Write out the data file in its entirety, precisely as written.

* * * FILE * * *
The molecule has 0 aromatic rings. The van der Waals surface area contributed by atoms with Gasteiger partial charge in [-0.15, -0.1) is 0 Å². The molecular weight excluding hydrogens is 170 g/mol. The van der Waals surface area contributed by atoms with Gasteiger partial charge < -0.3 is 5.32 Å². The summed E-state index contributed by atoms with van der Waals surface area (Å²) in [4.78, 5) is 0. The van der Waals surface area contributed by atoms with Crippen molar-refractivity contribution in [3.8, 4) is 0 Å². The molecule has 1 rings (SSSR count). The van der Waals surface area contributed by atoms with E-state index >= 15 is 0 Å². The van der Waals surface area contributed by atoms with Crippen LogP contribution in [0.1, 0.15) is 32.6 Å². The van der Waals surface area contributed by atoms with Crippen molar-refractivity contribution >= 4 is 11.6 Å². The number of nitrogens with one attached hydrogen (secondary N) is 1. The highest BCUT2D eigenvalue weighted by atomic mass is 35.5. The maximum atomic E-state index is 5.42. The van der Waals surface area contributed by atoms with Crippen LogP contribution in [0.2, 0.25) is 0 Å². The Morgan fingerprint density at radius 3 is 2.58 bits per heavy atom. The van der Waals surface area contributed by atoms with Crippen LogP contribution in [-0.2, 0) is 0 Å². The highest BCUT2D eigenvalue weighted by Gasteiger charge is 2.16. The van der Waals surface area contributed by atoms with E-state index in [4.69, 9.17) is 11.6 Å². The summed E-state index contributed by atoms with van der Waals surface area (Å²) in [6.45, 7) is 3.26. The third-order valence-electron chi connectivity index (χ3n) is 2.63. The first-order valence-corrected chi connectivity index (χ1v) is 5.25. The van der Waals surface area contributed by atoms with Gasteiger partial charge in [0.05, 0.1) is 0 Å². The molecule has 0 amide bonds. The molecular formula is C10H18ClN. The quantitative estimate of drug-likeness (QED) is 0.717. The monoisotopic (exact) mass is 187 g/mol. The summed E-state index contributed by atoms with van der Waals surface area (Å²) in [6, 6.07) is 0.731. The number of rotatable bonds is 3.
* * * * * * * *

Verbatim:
The molecule has 0 aromatic rings. The van der Waals surface area contributed by atoms with Gasteiger partial charge in [-0.15, -0.1) is 0 Å². The molecular weight excluding hydrogens is 170 g/mol. The van der Waals surface area contributed by atoms with Gasteiger partial charge < -0.3 is 5.32 Å². The summed E-state index contributed by atoms with van der Waals surface area (Å²) in [4.78, 5) is 0. The van der Waals surface area contributed by atoms with Crippen molar-refractivity contribution in [3.8, 4) is 0 Å². The molecule has 1 rings (SSSR count). The van der Waals surface area contributed by atoms with E-state index >= 15 is 0 Å². The van der Waals surface area contributed by atoms with Crippen LogP contribution in [0.1, 0.15) is 32.6 Å². The van der Waals surface area contributed by atoms with Crippen molar-refractivity contribution >= 4 is 11.6 Å². The number of nitrogens with one attached hydrogen (secondary N) is 1. The highest BCUT2D eigenvalue weighted by atomic mass is 35.5. The maximum atomic E-state index is 5.42. The van der Waals surface area contributed by atoms with Crippen LogP contribution in [0.2, 0.25) is 0 Å². The Morgan fingerprint density at radius 3 is 2.58 bits per heavy atom. The van der Waals surface area contributed by atoms with Crippen LogP contribution in [-0.2, 0) is 0 Å². The highest BCUT2D eigenvalue weighted by Gasteiger charge is 2.16. The van der Waals surface area contributed by atoms with E-state index in [4.69, 9.17) is 11.6 Å². The summed E-state index contributed by atoms with van der Waals surface area (Å²) in [6.45, 7) is 3.26. The third-order valence-electron chi connectivity index (χ3n) is 2.63. The first-order valence-corrected chi connectivity index (χ1v) is 5.25. The van der Waals surface area contributed by atoms with Gasteiger partial charge in [0.05, 0.1) is 0 Å². The molecule has 0 amide bonds. The molecular formula is C10H18ClN. The quantitative estimate of drug-likeness (QED) is 0.717. The monoisotopic (exact) mass is 187 g/mol. The summed E-state index contributed by atoms with van der Waals surface area (Å²) in [6, 6.07) is 0.731. The number of rotatable bonds is 3.